No — notwithstanding the title — this has nothing to do with fishing or hunting. But, rather, it is about two different styles of doing landscape photography.On this page I show examples of the two styles which exists in my own work, and describe an example of each — interestingly — taken just one day apart.
Thefishermanstyle photographer takes a slow and contemplative approach. He waits for the light to be just right. He may even wait and return to a specific spot that has been noted as having potential at a different time of year. Most large format landscape photographers fall into this category, though of course it’s a matter of temperament as much as of equipment. Here is the story of the making of one such photograph.
We were on a 5 day photographic trip in Southern Utah. My companions on this shoot wereSteve Kossack, southwestern U.S. photographic guide, andAlain Briot,the well known large format landscape photographer.Chris Sanderson, director ofThe Video Journal, was the fourth member of the group and was filming our expedition for an upcoming issue ofThe Journal.
It was mid-afternoon and we were driving down theNotomroad, just east ofCapital Reef National Park. This road runs down theWaterpocket Fold, a unique geologic formation. The road ends at theBullfrog MarinaonLake Powell. About 10 miles south of Hwy 24, just before the paved section ends, we encountered a very dramatic hoodoo right beside the road. It stood about 150 feet high, and the gap between the pillars near the base must have been at least 10 feet wide.
Hoodoo Keyhole. Capital Reef NP. Utah — March, 2003
Canon 1Ds with 70-200mm f/2.8L lens @ 150 mm. ISO 100
It was about 2:30pm in the afternoon. The light was harsh, the sky was flat and colourless and there were no clouds. But I loved the shape of the space between the pillars, and after walking around a bit found that by standing in a certain position a distant peak (one of theHenry Mountains) could be placed right between them. A fascinating compositon, but at that moment graced with lousy light.
Looking at the position of the sun, and calculating where it would be at sunset, I saw that the pillars would be in shadow while the mountain peak would still be illuminated. All that would be needed were some clouds to add interest to the sky. Though the sky was clear I knew that in the southwestern U.S. clouds often build toward sunset. Maybe we’d get lucky.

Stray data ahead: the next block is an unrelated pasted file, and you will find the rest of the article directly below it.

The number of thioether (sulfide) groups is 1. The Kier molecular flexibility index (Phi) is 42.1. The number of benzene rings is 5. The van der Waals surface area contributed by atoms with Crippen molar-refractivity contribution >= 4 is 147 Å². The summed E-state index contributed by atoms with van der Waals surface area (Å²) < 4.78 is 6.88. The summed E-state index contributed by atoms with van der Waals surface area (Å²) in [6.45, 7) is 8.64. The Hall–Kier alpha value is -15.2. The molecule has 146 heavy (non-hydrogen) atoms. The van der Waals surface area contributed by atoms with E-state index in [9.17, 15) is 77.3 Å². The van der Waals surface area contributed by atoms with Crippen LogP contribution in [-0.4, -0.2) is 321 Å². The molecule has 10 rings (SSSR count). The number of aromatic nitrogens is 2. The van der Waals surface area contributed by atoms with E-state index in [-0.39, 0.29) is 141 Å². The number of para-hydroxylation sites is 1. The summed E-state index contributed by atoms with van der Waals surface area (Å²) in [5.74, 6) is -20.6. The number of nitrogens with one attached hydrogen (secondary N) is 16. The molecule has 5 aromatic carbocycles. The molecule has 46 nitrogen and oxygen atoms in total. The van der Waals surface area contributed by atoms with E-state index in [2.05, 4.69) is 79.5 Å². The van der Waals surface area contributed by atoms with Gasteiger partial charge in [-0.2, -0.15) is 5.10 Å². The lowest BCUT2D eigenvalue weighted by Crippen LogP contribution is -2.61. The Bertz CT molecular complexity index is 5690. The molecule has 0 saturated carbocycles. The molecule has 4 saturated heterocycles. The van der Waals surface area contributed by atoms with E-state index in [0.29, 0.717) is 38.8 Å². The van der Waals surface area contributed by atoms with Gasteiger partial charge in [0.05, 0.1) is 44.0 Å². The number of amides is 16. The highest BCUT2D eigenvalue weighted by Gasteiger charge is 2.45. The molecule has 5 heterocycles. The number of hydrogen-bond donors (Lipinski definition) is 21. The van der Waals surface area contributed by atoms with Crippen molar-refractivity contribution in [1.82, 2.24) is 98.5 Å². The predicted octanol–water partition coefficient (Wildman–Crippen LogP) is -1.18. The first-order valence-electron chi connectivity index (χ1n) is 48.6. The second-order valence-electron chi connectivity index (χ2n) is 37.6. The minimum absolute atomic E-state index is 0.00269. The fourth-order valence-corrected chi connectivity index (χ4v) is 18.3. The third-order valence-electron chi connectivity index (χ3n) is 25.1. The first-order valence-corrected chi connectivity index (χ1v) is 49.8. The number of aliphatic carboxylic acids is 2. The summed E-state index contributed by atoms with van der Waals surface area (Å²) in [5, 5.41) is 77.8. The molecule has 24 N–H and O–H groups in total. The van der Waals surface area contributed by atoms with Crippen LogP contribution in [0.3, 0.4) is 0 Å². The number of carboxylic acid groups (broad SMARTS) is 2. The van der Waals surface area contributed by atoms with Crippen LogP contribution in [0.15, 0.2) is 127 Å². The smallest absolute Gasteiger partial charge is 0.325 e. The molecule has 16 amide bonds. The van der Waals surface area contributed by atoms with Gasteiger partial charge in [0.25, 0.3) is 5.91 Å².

I decided that the opportunity was so good that we should return toward sunset and see if the light worked out the way I thought it might, and whether some clouds would grace us with their presence. By 5:00 PM, about 90 minutes before sunset, we returned and set up our tripods to wait to see what developed. The light started to get warm, turning the snow on the peak a lovely pink, but the few clouds in the sky refused to cooperate and enter the gap.
I paced back and forth in frustration, and just as I was about to give up hope Steve called to me that a small cloud had drifted just between the pillars. I ran over to the camera and took a frame. The cloud was there just for a few moments, but it was what I had been waiting for. Without it the shot wouldn’t have worked. With it, it was a portfolio-grade image. The fisherman’s patient approach is what it took to make this fascinating photograph possible.
This is my usual style. I’m constantly chasing light. AsEdward Westonis reputed to have said, "If it’s not happening here, it must be happening somewhere else. Let’s go!" It’s one of the reasons that I don’t work with large format. I drive or hike, and when I see something that works — where the subject and light are coming together — I want to capture it as quickly as possible. Great light is fleeting.
This photograph was taken just to the northeast of the tunnel inZion National Park, a couple of miles beforeCheckerboard Mesa.We had arrived at the Park during the afternoon before, but heavy clouds rolled in and it started to snow. We drove the road north of the tunnel and were excited about the fresh snow on red-rock, but it then started to snow heavily, and as the light faded we retired to our motel inSpringdalesomewhat dejected.
We awoke before dawn and were excited to see that the snow had ended and that the sky was full of stars. We drove up through the tunnel and came out onto a scene that would be any landscape photographer’s dream.
Dawn East of Zion. Zion National Park, Utah — March, 2003
Canon 1Ds with 70-200mm f/2.8L lens @ 200mm. ISO 100
There had been a dusting of a couple of inches of powder snow overnight. The wind was calm, and the sun was just rising behind the hills to the east. As it brightened some thin clouds started to whip around the hill tops, softening the dawn light and putting a fine scrim over distant objects. I was like a kid in a candy store. Magnificent subject matter and fantastic light.
We parked at a pull-out and spent the next hour walking up and down a 100 yard stretch of twisty mountain road shooting dozens of frames of various scenes. I felt in a heightened state of awareness as I quickly moved from one subject to the other as the rapidly evolving light altered the scene from moment to moment. This particular photograph existed for about 20 seconds as the light kissed the edges of the red rock, making them glow. It was the hunter’s staking of the game that produced this and some of the other striking images from this unique morning. No time for contemplation or planning — just the thrill of the hunt.No landscapes were injured in the making of this photograph 🙂
What’syourstyle? Are you a fisherman or a hunter?
More photographs from this shoot can be found here.
A detailed look at the making of these two photographs
will be featured in an upcoming issue of
The Luminous Landscape Video Journal
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